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Snoozefest: How Much Sleep Do You Need Depending On Your Age?

by Brinda Goel
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Science explains how much sleep you really need. Good timing. You’ve probably heard a lot about your biological clock. And how respecting your sleep cycle can have significant health benefits. People usually think that seven to eight hours of sleep is enough, but that’s not always the case.

Sleep is an integral part of our lives. If a person sleeps eight hours a day, they spend one-third of their life in this state if they live for 75 years. This equals 25 years or 9,125 days spent asleep. Wow. It’s clear that this process is vital for normal rest and recovery. This may surprise you, but the number of hours you need to enjoy proper sleep depends on your age, we’ll speak about this a bit later.

First, let’s discuss what happens when you experience a lack of sleep.

Lack Of Sleep

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Many of us wait for the weekend to get a good night’s rest, but you shouldn’t neglect sleep on the weekdays. Set a time for when you’ll stop viewing the latest viral video online. This will greatly benefit your overall condition. First of all, being sleep-deprived negatively affects the quality of future bouts of sleep.

Secondly, a lack of sleep has a detrimental effect on your health. Not getting enough sleep weakens your immune system and can have serious consequences. A review based on 16 studies concluded that people who sleep less than six to eight hours a day have a 12% higher risk of premature death than those who sleep more than eight hours.

If you constantly feel sleepy, are easily irritated, feel exhausted during the day or off, and, you most likely suffer from sleep deprivation if you believe in magic methods like coffee or other stimulants to keep you awake. Don’t get your hopes up. Nothing will help you deal with this problem as your body’s need for rest will be stronger.

Not getting enough sleep also increases the risk of developing the following problems and diseases:

  • Exhaustion;
  • Depression;
  • Changes in hormone function;
  • Cardiovascular diseases;
  • Visual impairment;
  • Diabetes.

Your emotional state can also be affected by a lack of sleep. You might be impatient or irritable or prone to sudden mood swings.

Your decision-making abilities may become compromised. In the worst cases of severe sleep deprivation, people even start having visual and auditory hallucinations. A lack of sleep for prolonged periods of time is likely to trigger manias in people suffering from manic depression. In addition, people who don’t sleep enough can experience periods of micro sleep during the day.


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During this time, they fall asleep for a couple of seconds or minutes. Without realizing it, microsleep can be extremely dangerous or even fatal if a person is driving. What is more, People experiencing Microsleep tend to get injured when they fall or trip over something. On top of all this, bad sleep negatively affects your body and appearance as a result:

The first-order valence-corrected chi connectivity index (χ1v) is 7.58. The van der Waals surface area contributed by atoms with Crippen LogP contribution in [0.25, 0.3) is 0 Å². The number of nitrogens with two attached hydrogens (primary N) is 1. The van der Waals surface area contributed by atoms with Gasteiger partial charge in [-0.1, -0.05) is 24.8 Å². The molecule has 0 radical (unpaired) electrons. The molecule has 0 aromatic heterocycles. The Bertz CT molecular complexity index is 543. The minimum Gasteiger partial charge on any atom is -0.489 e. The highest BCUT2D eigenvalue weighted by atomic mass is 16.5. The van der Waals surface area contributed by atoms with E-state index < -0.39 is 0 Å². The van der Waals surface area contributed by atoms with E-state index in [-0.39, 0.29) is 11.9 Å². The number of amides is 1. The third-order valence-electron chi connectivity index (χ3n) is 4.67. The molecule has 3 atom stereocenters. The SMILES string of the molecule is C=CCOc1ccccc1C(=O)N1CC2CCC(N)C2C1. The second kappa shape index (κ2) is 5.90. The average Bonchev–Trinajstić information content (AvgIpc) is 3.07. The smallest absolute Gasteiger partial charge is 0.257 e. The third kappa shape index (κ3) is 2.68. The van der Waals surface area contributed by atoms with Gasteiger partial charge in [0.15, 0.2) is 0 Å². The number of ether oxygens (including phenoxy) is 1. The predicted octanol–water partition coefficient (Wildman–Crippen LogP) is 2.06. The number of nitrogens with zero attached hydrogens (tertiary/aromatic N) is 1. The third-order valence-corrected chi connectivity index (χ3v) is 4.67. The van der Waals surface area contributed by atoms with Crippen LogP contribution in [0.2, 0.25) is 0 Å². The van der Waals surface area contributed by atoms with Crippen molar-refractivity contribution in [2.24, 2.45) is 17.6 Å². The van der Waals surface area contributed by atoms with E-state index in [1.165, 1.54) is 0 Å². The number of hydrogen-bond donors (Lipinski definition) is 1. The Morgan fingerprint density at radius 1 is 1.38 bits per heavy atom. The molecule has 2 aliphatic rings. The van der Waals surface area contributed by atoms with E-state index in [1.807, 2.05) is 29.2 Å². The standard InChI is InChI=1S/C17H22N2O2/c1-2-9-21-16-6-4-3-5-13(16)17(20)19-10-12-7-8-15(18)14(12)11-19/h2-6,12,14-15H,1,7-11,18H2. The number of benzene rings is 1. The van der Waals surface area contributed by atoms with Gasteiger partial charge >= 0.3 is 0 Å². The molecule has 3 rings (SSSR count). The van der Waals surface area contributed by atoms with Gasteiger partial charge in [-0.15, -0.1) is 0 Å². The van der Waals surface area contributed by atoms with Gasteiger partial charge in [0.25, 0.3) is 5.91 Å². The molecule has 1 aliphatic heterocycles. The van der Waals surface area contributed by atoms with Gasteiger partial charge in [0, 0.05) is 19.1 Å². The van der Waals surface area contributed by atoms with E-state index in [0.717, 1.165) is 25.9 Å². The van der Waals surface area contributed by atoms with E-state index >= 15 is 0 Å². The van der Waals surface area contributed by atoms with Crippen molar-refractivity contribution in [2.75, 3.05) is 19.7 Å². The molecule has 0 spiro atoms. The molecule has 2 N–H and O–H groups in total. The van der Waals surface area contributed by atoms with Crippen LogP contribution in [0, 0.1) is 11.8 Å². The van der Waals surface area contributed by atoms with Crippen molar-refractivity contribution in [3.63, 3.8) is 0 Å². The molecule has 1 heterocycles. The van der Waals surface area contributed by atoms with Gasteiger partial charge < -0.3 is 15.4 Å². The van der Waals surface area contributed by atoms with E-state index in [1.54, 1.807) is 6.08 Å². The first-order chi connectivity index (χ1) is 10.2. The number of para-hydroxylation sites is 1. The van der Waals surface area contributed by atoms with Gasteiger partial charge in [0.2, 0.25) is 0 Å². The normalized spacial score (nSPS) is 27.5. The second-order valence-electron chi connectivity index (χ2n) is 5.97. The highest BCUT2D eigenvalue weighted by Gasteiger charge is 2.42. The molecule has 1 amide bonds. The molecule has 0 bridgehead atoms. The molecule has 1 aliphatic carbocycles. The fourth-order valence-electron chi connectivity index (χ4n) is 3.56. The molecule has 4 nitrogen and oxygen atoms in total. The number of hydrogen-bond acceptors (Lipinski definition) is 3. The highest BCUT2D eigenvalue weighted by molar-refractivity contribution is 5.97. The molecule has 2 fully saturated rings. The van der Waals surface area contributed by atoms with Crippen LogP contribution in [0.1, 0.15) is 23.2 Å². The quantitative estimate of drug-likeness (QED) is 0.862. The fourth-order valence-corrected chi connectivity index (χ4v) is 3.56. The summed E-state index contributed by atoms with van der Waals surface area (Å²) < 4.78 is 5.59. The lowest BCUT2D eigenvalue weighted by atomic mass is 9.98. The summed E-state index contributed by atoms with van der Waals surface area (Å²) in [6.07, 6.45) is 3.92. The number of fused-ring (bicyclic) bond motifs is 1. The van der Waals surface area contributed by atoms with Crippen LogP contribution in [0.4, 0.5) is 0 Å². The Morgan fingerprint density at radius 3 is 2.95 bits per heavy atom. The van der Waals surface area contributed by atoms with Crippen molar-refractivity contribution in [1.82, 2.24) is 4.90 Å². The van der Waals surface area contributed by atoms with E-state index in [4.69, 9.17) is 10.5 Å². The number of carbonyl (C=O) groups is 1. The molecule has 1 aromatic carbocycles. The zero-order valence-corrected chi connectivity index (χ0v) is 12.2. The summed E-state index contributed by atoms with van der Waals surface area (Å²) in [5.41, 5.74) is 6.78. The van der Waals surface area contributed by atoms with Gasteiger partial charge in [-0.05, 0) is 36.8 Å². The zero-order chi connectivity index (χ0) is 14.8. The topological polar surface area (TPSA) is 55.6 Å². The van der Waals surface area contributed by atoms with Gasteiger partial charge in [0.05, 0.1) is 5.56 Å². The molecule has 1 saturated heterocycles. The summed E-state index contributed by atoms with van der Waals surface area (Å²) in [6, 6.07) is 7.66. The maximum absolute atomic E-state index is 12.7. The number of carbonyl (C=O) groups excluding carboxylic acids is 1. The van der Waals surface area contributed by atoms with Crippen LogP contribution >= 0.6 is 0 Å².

• Weight gain;
  • Circles under the eyes;
  • Pallor; and
  • Poor complexion becomes a real problem.

A prolonged lack of sleep also leads to a lack of concentration, a decrease in everyday efficiency, and premature aging.

Age & Sleep

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Age and sleep age affect more than your health and bodily functions. Scientists have established the connection between age and the required number of hours a person needs to have a good night’s sleep.

Newborns (0-3 Months Old)

Newborns zero to three months old need about 14 to 17 hours of sleep daily. 

Infants (4-11 Months Old)

Infants who are four to 11 months old should sleep four, to 12 to 15 hours.

Toddler (1-2 Years Old)

If you’re the parent of a one or two-year-old toddler, make sure they sleep for no less than 11 to 14 hours every day.

Preschoolers (3-5 Years Old)

Preschoolers three to five years old should sleep for 10 to 13 hours daily.

Kids (6-13 Years Old)

Kids from six to 13 years old still need more sleep than adults. Nine to 11 hours.

Teenagers (14-17 Years Old)

14 to 17-year-old teenagers should sleep for eight to 10 hours.

Young Adults (18-25 Years Old)

Young adults of 18 to 25 years old need less sleep, just seven to nine hours every day.

Adults (26-64 Years Old)

The same can be said about adults between 26 and 64 years of age, seven to nine hours are enough for them to rest.

Elderly (more than 65 Years Old)

Elderly people older than 65 sleep even less, seven to eight hours a day.

So you can see that the older a person is the smaller the amount of sleep recovery they need. Babies up to three months old require the largest amount of sleep. Children and teenagers under 18 years old should sleep more than eight hours a night to stay healthy. After that, the required amount of sleep reduces significantly and changes only after a person reaches 65 years of age. However, don’t forget that each person has individual needs, which may change these numbers.

People who are sick, stressed, or on the contrary, extremely active, need more sleep to recharge. They may even feel the need to have short naps during the day.

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